In other words, while these represent seven different conspiracies (along with around maybe 15 to 20 identified militia members not charged in a conspiracy), they’re really one networked conspiracy that had the purpose of preventing the democratic replacement of Donald Trump.

Of particular note, what is probably the most serious case of assault charged against a militia member, that charged against Proud Boy Christopher Worrell, has not been included in any conspiracy. So while individual members of these conspiracies — including Joshua James, Dominic Pezzola, and William Isaacs, have been charged for their own physical resistance to cops — the conspiracies as a whole don’t yet hold conspirators accountable for the violence of their co-conspirators. The conspiracies only allege shared responsibility for damage to the Capitol, not violence against cops.

That said, the purpose and structure of the Three Percenter conspiracy is slightly different than the other six. The other six (Oath Keeper, Proud Boy Media, Proud Boy Leadership, Proud Boy Kansas City, Proud Boy North Door, Proud Boy Front Door) are all charged under 18 U.S.C. §371, conspiracy against the US. While the timeline of each conspiracy varies and while some of the Proud Boy conspiracies also include the goal of impeding the police, all six include language alleging the conspirators,

did knowingly combine, conspire, confederate, and agree with each other and others known and unknown, to commit an offense against the United States, namely, to corruptly obstruct, influence, and impede an official proceeding, that is, the Certification of the Electoral College vote, in violation of Title 18, United States Code, Section 1512(c)(2).

The purpose of the conspiracy was to stop, delay, and hinder the Certification of the Electoral College vote.

That is, those six conspiracies are charged (at least) as a conspiracy to violate the obstruction statute.

The Three Percenter SoCal conspiracy, however, is charged under the obstruction itself, 18 U.S.C. §1512(k).

Between December 19, 2020 and January 6, 2021, within the District of Columbia and elsewhere, the defendants … together with others, did conspire to corruptly obstruct, influence, and impede an official proceeding, to wit: the Certification of the Electoral College vote.

The object is the same — to impede the vote certification. But it is charged differently.

I’m still thinking through what the difference might mean. It might mean nothing, it might reflect the preference of the prosecutors, or it may reflect a rethinking at DOJ.

Nick Smith claims there’s no evidence Ethan Nordean corruptly influenced anyone else to violate their duty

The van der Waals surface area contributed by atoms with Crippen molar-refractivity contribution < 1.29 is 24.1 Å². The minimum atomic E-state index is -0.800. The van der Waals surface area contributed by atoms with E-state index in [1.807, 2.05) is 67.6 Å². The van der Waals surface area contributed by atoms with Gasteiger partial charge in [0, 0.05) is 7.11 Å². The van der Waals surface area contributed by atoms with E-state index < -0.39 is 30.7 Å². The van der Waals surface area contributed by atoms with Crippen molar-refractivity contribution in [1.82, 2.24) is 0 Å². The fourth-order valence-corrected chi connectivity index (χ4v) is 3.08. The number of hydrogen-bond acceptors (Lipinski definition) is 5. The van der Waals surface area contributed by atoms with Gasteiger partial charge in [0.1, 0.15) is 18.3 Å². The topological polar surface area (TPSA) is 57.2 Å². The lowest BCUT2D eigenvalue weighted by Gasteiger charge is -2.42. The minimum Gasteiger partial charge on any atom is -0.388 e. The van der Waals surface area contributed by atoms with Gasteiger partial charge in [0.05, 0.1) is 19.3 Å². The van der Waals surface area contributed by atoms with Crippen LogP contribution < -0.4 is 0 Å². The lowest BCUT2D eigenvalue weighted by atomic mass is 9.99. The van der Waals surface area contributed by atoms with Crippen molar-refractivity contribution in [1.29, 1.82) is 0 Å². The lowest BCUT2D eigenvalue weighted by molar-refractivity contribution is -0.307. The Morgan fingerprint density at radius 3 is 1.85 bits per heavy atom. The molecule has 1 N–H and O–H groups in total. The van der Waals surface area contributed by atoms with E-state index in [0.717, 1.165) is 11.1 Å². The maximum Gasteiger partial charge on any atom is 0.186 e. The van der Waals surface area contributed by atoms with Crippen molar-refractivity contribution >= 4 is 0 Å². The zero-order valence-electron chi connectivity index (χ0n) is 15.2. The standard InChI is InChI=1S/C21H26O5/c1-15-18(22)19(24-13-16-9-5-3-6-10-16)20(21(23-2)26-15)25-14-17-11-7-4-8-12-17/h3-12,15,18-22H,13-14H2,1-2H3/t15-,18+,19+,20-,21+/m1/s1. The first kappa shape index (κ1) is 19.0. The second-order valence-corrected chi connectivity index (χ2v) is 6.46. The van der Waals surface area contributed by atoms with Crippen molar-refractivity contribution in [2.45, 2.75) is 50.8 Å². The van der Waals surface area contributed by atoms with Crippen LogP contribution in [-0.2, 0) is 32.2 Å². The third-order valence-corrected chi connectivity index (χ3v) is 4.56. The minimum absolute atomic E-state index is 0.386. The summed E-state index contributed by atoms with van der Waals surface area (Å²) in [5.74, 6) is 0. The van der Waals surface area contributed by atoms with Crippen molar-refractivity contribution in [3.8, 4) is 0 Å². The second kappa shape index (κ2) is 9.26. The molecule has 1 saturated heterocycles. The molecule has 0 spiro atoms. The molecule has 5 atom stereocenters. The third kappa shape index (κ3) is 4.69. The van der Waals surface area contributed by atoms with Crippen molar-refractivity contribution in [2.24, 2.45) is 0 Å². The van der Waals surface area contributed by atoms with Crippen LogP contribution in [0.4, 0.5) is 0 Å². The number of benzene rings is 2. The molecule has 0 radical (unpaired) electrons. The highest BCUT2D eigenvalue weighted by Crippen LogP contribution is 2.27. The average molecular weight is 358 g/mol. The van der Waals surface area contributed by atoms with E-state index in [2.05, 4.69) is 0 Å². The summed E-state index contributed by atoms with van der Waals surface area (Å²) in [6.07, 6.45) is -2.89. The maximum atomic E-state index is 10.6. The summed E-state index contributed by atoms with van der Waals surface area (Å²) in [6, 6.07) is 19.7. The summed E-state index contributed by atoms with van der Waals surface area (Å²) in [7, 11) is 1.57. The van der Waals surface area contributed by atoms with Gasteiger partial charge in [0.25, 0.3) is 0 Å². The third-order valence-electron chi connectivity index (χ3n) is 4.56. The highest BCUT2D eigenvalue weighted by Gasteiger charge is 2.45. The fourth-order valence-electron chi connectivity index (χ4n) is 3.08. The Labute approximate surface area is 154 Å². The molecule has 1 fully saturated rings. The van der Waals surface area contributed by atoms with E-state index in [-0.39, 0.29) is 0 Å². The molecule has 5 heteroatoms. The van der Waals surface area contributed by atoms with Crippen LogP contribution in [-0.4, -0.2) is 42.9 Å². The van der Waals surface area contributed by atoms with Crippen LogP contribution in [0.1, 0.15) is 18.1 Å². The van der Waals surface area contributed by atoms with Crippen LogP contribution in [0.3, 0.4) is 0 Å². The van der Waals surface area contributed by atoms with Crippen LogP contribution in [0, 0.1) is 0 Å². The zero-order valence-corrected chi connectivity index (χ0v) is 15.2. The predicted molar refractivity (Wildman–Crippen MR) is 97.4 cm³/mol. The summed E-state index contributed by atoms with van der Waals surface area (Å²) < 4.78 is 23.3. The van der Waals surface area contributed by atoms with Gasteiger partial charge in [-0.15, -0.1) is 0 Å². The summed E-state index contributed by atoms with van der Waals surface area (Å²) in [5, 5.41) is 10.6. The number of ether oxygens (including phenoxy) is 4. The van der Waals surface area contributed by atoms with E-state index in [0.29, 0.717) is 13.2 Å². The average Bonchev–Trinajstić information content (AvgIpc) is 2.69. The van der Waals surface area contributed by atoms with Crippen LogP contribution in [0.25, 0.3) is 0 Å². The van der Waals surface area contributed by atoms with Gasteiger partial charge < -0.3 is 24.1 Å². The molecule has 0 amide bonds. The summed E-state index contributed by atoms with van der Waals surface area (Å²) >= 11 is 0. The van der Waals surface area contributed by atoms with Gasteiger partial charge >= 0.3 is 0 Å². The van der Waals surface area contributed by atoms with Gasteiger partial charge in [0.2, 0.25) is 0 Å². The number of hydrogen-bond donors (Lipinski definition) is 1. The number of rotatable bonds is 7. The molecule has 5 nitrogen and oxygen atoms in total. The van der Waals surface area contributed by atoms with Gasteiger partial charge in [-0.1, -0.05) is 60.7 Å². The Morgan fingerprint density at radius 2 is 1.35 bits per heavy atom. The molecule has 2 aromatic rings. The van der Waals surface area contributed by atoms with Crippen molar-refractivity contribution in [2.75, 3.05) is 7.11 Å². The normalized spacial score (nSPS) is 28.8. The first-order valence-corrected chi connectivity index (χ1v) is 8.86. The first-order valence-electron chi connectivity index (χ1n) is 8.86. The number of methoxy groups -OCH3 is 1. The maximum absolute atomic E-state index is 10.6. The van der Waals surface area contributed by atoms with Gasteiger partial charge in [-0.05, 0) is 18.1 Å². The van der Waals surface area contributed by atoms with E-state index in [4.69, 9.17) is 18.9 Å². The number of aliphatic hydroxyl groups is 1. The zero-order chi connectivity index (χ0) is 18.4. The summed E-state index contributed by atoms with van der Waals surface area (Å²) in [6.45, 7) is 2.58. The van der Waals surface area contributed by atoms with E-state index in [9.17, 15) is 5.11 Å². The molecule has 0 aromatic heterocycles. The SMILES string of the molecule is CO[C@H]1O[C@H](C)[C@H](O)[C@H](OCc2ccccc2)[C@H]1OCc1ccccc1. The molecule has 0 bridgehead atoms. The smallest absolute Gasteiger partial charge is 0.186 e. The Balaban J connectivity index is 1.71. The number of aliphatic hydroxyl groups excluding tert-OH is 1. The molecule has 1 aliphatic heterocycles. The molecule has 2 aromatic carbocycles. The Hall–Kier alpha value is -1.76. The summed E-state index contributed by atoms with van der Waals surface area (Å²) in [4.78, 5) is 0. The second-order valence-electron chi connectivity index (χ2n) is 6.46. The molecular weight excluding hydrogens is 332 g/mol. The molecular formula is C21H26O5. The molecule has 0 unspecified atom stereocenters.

But there are two things that may factor into it. First, since the government first started structuring its conspiracies this way, some defense attorneys have started challenging the applicability of the obstruction statute to the vote certification at all. For this discussion, I’ll focus on the argument as Nick Smith laid it out in a motion to throw out the entire indictment against Ethan Nordean. Smith makes two arguments regarding the conspiracy charge.

First, Smith argues that Congress only intended the obstruction statute to apply to proceedings that involve making factual findings, and so poor Ethan Nordean had no way of knowing that trying to prevent the vote certification might be illegal.

As indicated above, § 1512(c)(2) has never been used to prosecute a defendant for the obstruction of an “official proceeding” unrelated to the administration of justice, i.e., a proceeding not charged with hearing evidence and making factual findings. Moreover, there is no notice, much less fair notice, in § 1512(c)(2) or in any statute in Chapter 73 that a person may be held federally liable for interference with a proceeding that does not resemble a legal tribunal.

Of course, that argument ignores that Ted Cruz and the other members who challenged the vote claim they were making factual findings — so Nordean’s co-conspirators may sink this legal challenge.

Smith also argues that the obstruction charge fails under the findings of US v. Poindexter, in which John Poindexter’s prosecution for lying to Congress about his role in Iran-Contra was reversed, in part, because the word “corruptly” as then defined in the obstruction statute was too vague to apply to Poindexter’s corrupt failure to do his duty. Smith argues that the language remains too vague based on his claim that the government is trying to prosecute Nordean for his “sincerely held political belief that the 2020 presidential election was not fairly decided,” which prosecutors have no business weighing.

Here, the FSI’s construction on § 1512(c)’s adverb “corruptly” fails this Circuit’s Poindexter test. First, the FSI does not allege that Nordean obstructed the January 6 joint session “to obtain an improper advantage for himself or someone else. . .” Poindexter, 951 F.2d at 386. Instead, it contends he allegedly obstructed the session in support of the sincerely held political belief that the 2020 presidential election was not fairly decided. Such an interpretation of § 1512(c) is unconstitutionally vague because it leaves to judges and prosecutors to decide which sincerely held political beliefs are to be criminalized on an ad hoc basis. Dimaya, 138 S. Ct. at 1223-24. Second, the FSI neither alleges that Nordean influenced another person to obstruct the January 6 proceeding in violation of their legal duty, nor that Nordean himself violated any legal duty by virtue of his mere presence that day.